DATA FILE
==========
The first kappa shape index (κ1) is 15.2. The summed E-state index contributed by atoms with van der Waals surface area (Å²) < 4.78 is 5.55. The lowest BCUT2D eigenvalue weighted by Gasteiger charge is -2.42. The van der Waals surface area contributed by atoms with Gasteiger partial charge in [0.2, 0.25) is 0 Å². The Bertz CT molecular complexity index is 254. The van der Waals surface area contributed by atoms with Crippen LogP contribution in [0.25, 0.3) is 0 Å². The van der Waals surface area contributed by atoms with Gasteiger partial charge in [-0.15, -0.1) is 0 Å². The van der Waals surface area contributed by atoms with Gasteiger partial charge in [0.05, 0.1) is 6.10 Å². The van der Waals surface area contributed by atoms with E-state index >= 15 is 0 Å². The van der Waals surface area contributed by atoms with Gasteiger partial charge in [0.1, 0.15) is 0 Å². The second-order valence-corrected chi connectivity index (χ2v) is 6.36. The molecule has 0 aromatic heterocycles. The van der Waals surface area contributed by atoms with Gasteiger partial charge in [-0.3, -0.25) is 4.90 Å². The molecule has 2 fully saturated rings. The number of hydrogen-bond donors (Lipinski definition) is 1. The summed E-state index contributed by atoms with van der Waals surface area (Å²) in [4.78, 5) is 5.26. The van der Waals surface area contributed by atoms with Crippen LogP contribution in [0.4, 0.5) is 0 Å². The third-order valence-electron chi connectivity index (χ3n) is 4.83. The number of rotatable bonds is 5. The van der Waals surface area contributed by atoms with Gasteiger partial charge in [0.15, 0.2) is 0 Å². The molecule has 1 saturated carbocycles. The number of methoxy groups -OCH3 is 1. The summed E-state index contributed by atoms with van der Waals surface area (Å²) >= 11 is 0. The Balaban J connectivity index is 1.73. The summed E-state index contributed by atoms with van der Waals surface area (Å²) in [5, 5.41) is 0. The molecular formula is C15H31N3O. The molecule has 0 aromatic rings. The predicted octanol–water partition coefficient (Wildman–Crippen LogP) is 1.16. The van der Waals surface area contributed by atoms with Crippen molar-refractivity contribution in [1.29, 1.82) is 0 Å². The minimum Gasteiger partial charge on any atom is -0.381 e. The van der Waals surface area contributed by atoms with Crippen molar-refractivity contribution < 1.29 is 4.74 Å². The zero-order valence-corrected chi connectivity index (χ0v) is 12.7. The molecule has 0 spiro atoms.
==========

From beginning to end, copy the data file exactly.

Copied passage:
The first kappa shape index (κ1) is 15.2. The summed E-state index contributed by atoms with van der Waals surface area (Å²) < 4.78 is 5.55. The lowest BCUT2D eigenvalue weighted by Gasteiger charge is -2.42. The van der Waals surface area contributed by atoms with Gasteiger partial charge in [0.2, 0.25) is 0 Å². The Bertz CT molecular complexity index is 254. The van der Waals surface area contributed by atoms with Crippen LogP contribution in [0.25, 0.3) is 0 Å². The van der Waals surface area contributed by atoms with Gasteiger partial charge in [-0.15, -0.1) is 0 Å². The van der Waals surface area contributed by atoms with Gasteiger partial charge in [0.05, 0.1) is 6.10 Å². The van der Waals surface area contributed by atoms with E-state index >= 15 is 0 Å². The van der Waals surface area contributed by atoms with Gasteiger partial charge in [0.1, 0.15) is 0 Å². The second-order valence-corrected chi connectivity index (χ2v) is 6.36. The molecule has 0 aromatic heterocycles. The van der Waals surface area contributed by atoms with Gasteiger partial charge in [-0.3, -0.25) is 4.90 Å². The molecule has 2 fully saturated rings. The number of hydrogen-bond donors (Lipinski definition) is 1. The summed E-state index contributed by atoms with van der Waals surface area (Å²) in [4.78, 5) is 5.26. The van der Waals surface area contributed by atoms with Crippen LogP contribution in [0.4, 0.5) is 0 Å². The third-order valence-electron chi connectivity index (χ3n) is 4.83. The number of rotatable bonds is 5. The van der Waals surface area contributed by atoms with Gasteiger partial charge in [0.15, 0.2) is 0 Å². The molecule has 1 saturated carbocycles. The number of methoxy groups -OCH3 is 1. The summed E-state index contributed by atoms with van der Waals surface area (Å²) >= 11 is 0. The Balaban J connectivity index is 1.73. The summed E-state index contributed by atoms with van der Waals surface area (Å²) in [5, 5.41) is 0. The molecular formula is C15H31N3O. The molecule has 0 aromatic rings. The predicted octanol–water partition coefficient (Wildman–Crippen LogP) is 1.16. The van der Waals surface area contributed by atoms with Crippen molar-refractivity contribution in [1.29, 1.82) is 0 Å². The minimum Gasteiger partial charge on any atom is -0.381 e. The van der Waals surface area contributed by atoms with Crippen molar-refractivity contribution < 1.29 is 4.74 Å². The zero-order valence-corrected chi connectivity index (χ0v) is 12.7. The molecule has 0 spiro atoms.